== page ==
In this chapter, we examine the relationships between gas temperature, pressure, amount, and volume. We will study a simple theoretical model and use it to analyze the experimental behavior of gases. The results of these analyses will show us the limitations of the theory and how to improve on it.
Unit 8 Objectives
By the end of this unit, you will be able to:
- Define pressure and atmospheric pressure.
- List atmospheric pressure at sea level in atm, mmHg, Torr, Psi, kPa, bar, and millibar and perform atmospheric pressure unit conversions.
- Identify the mathematical relationships between the various properties of gases.
- Describe the major gas laws including Boyle’s Law, Amanoton’s Law, Charles’ Law, the Combined Gas Law, and the Ideal Gas Law, and properly use the formulas associated with these laws.
- 8.1: Gas Pressure
- Gases exert pressure, which is force per unit area. The pressure of a gas may be expressed in the SI unit of pascal or kilopascal, as well as in many other units including torr, atmosphere, and bar. Atmospheric pressure is measured using a barometer; other gas pressures can be measured using one of several types of manometers.
- 8.2: Relating Pressure, Volume, Amount, and Temperature- The Ideal Gas Law
- The behavior of gases can be described by several laws based on experimental observations of their properties. including Amontons’s law, Charles’s law, Boyle’s lawand Avogadro’s law. These laws can be extracted directly from the ideal gas law.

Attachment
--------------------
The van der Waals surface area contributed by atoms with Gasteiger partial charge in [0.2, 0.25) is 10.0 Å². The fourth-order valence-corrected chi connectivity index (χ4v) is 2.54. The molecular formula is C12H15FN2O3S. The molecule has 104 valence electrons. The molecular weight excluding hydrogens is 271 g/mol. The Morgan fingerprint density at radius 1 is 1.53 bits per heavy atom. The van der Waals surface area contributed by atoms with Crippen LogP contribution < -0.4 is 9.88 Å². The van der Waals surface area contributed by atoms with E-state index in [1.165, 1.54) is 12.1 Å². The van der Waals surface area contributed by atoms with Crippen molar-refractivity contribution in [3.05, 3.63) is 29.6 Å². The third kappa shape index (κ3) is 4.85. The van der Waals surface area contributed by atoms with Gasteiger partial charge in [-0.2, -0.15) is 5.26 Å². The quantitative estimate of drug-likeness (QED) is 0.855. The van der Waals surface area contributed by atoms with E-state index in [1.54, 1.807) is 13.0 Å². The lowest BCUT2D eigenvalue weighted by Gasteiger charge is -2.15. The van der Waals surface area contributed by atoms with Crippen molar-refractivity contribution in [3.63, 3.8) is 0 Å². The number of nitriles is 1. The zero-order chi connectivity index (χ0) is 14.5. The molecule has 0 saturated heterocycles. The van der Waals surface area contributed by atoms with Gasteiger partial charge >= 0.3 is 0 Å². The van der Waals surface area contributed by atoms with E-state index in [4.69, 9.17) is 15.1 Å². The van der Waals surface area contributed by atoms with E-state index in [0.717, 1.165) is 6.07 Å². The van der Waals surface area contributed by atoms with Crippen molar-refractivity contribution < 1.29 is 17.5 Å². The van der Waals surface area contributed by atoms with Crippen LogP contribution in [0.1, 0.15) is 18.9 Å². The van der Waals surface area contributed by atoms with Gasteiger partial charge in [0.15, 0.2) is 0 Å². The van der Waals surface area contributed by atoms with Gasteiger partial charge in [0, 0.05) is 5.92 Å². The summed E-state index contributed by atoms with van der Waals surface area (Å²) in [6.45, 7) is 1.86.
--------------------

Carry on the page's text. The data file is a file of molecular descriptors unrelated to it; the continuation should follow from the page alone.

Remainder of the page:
- 8.3: The Kinetic-Molecular Theory
- The kinetic molecular theory is a simple but very effective model that effectively explains ideal gas behavior. The theory assumes that gases consist of widely separated molecules of negligible volume that are in constant motion, colliding elastically with one another and the walls of their container with average velocities determined by their absolute temperatures. The individual molecules of a gas exhibit a range of velocities.
Paul Flowers (University of North Carolina - Pembroke), Klaus Theopold (University of Delaware) and Richard Langley (Stephen F. Austin State University) with contributing authors. Textbook content produced by OpenStax College is licensed under a Creative Commons Attribution License 4.0 license. Download for free at http://cnx.org/contents/85abf193-2bd...email@example.com).
- Christy VanRooyen, Oregon Tech